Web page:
Learn how to dry chestnuts at home!
Chestnuts are much healthier than many people realize. When you dry them, they last much longer and, therefore, can be beneficial to you for a longer period of time. Chestnuts have less fat than nuts such as walnuts and pecans, and they are high in fiber, low in carbohydrates, and best of all, very flavorful as well.
Why Dry Your Chestnuts?
Chestnuts are tasty and good for you regardless of how you prepare them, and when you dry or dehydrate them, they provide an even better taste. Dried chestnuts are also convenient because you can reconstitute them in the water later on and either eat them like they are or use them in a variety of recipes.
When you decide you want to use your chestnuts at a later date, drying chestnuts is a great way to preserve them so they stay yummy-tasting until you decide to use them again. The dehydrating process also involves nothing fancy and in fact, it can often be done in your home using just what you have in your kitchen.
Dehydrating, or roasting chestnuts is so easy and produces such great results that you’ll likely find yourself craving this delicious food even if it isn’t the holidays, and below are three excellent methods you can use to get your chestnuts perfectly dried every time.
How to Dry Chestnuts
Drying chestnuts in the oven
Drying chestnuts in the oven is simple and doesn’t take very long.
- To start with, if you have chestnuts that are shelled, you can immediately begin the drying process; however, if your chestnuts are raw and in their shells, you’ll need to soak them in warm water for 25 minutes. Put the chestnuts in a bowl and fill up the bowl with warm water, making sure all of the chestnuts are completely covered.
- After 25 minutes, remove the chestnuts and cut an X into each of them using a sharp knife. You can also make a straight cut along the top side of the nut, and make sure you don’t go so deep that you cut into the meat. This is done so the nuts don’t explode once they get into the oven.
- Place the nuts on a lined baking pan in a single layer, and after you preheat the oven, place the pan inside of the oven and bake them at 350F for 25 minutes. You’ll notice that the shell is now peeled back around the area where your cut was, which is how they’re supposed to look.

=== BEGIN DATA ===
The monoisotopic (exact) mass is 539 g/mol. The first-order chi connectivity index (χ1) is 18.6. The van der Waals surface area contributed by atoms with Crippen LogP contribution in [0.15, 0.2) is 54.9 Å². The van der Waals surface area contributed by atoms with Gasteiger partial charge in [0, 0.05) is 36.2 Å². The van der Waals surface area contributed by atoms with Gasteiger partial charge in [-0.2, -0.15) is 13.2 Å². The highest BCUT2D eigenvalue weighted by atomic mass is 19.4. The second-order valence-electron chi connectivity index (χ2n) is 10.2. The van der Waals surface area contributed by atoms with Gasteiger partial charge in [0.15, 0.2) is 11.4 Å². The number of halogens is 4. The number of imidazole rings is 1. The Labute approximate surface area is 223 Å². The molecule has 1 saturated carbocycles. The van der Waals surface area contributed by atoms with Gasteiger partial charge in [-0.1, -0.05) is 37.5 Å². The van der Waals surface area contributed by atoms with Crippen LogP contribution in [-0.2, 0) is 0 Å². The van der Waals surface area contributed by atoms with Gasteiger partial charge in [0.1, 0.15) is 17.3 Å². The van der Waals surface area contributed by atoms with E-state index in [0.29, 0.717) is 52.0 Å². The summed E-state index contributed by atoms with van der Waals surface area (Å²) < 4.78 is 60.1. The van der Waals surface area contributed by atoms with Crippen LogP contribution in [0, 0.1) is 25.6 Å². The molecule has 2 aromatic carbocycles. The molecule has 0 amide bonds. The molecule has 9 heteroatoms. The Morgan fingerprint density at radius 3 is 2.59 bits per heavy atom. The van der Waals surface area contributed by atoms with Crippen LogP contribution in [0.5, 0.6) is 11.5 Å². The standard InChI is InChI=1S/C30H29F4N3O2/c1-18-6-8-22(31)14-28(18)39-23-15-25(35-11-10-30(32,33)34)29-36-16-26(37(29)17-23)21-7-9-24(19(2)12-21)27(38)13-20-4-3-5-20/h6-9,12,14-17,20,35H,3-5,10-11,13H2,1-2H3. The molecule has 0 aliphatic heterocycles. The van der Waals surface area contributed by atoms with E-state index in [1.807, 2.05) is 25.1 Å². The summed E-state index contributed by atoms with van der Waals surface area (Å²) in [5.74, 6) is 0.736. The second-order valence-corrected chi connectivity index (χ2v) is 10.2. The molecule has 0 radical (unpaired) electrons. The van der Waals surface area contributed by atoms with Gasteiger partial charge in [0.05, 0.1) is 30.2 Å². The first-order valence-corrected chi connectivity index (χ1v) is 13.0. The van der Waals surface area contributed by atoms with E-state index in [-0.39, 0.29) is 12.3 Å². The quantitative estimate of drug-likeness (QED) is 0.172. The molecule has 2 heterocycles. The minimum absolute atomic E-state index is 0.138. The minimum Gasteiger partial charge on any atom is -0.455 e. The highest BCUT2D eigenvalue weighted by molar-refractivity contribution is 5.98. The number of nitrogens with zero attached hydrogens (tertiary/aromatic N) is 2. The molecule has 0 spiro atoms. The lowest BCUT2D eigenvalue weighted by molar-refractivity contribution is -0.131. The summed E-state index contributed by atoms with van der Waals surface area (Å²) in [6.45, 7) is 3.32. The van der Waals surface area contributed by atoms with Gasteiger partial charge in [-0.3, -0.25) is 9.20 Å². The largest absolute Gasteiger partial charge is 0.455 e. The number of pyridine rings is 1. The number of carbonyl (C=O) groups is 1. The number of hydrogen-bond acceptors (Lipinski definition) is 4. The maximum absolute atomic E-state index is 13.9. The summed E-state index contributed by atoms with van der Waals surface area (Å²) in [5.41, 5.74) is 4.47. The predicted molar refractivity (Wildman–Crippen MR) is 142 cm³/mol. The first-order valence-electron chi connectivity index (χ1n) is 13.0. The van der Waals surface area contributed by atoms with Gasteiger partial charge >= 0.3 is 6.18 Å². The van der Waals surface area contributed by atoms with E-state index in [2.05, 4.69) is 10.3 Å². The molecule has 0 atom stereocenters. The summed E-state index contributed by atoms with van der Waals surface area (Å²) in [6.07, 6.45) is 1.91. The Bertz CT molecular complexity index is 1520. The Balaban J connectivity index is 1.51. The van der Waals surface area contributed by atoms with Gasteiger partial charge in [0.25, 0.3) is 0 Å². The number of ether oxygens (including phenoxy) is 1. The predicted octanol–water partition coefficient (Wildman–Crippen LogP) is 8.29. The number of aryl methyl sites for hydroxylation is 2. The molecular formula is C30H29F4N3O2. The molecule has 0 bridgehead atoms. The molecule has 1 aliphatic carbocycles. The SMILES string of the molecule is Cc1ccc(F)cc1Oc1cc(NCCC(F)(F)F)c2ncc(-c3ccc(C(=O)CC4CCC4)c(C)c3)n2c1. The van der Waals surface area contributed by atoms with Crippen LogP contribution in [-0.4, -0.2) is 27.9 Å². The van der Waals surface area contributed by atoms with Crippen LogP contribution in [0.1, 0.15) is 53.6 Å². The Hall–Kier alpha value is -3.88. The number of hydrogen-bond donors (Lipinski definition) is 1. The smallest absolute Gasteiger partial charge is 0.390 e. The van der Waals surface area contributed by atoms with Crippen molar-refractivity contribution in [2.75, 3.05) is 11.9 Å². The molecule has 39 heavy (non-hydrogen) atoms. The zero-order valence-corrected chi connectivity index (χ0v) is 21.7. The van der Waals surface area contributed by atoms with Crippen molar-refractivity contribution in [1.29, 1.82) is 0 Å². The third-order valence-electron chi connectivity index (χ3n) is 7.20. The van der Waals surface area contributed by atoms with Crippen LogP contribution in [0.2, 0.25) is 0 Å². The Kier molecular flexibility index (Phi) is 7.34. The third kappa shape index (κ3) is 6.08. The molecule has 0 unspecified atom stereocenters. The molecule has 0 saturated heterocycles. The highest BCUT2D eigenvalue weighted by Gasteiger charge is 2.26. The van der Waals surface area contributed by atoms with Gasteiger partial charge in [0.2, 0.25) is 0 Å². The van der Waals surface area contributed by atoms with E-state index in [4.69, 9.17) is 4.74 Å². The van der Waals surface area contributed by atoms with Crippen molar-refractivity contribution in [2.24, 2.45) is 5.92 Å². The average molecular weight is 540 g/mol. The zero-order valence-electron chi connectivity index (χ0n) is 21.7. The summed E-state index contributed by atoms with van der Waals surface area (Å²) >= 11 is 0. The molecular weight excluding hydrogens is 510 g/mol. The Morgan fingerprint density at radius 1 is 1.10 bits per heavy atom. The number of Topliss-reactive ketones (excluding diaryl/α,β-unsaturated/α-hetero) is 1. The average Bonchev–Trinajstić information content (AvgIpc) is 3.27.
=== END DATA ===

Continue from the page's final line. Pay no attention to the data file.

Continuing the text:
Next, after the chestnuts have cooled off slightly but are still warm, go ahead and peel the skin off until nothing is left but the meat. Some of the chestnuts will have to be thrown out, including those that are black, have a moldy look, look off-color, or which are too hard to open while you’re peeling them.
Drying chestnuts in the open air
To dry them in the open air, you have to first choose a spot with good airflow and which consistently remains at room temperatures, such as a table or countertop. Start by placing the chestnuts in single layers on lined baking sheets. If you can, try to leave spaces between each nut so that even more air passes through them.
Leave the nuts alone for three to seven days. You’ll know when they’re dry enough when you’re able to squeeze them about 1/16” with ease. You may have to test them daily to know when they get dry. Once they’re completely dry, you can remove the shells and use the meat as you wish. Make sure they don’t harden completely or they will be inedible, which is why checking them every day is so important.
Drying chestnuts in the dehydrator
If you use a dehydrating machine, you can use the instructions for that particular model, but here are a few things to keep in mind regardless of which one you buy.
- Keep the temperature at no more than 100° Fahrenheit
- Drying time averages 12 hours
- Fresh, unshelled nuts can take up to three days to dry
- Shelled nuts can take up to two days to dry
- Once they harden completely, leave them alone and do not take the shell off
To eat them, first, soak them in water for four to six hours or until they can be shelled and used.
Storing Dried Chestnuts
To store dried chestnuts, simply place them in sealed bags either in the refrigerator, where they can be kept for up to three months; or in the freezer, where they can last for up to 12 months. Remember never to keep them in a warm, moist place or they will turn moldy. Also remember that shelled and dried chestnuts generally last longer than fresh chestnuts, even though they sometimes lose some of their flavors.
Drying or roasting chestnuts is a simple and inexpensive thing to do, and all it takes is a few tips for you to be successful at it, which is one of the reasons this food is such a popular one especially during the holidays.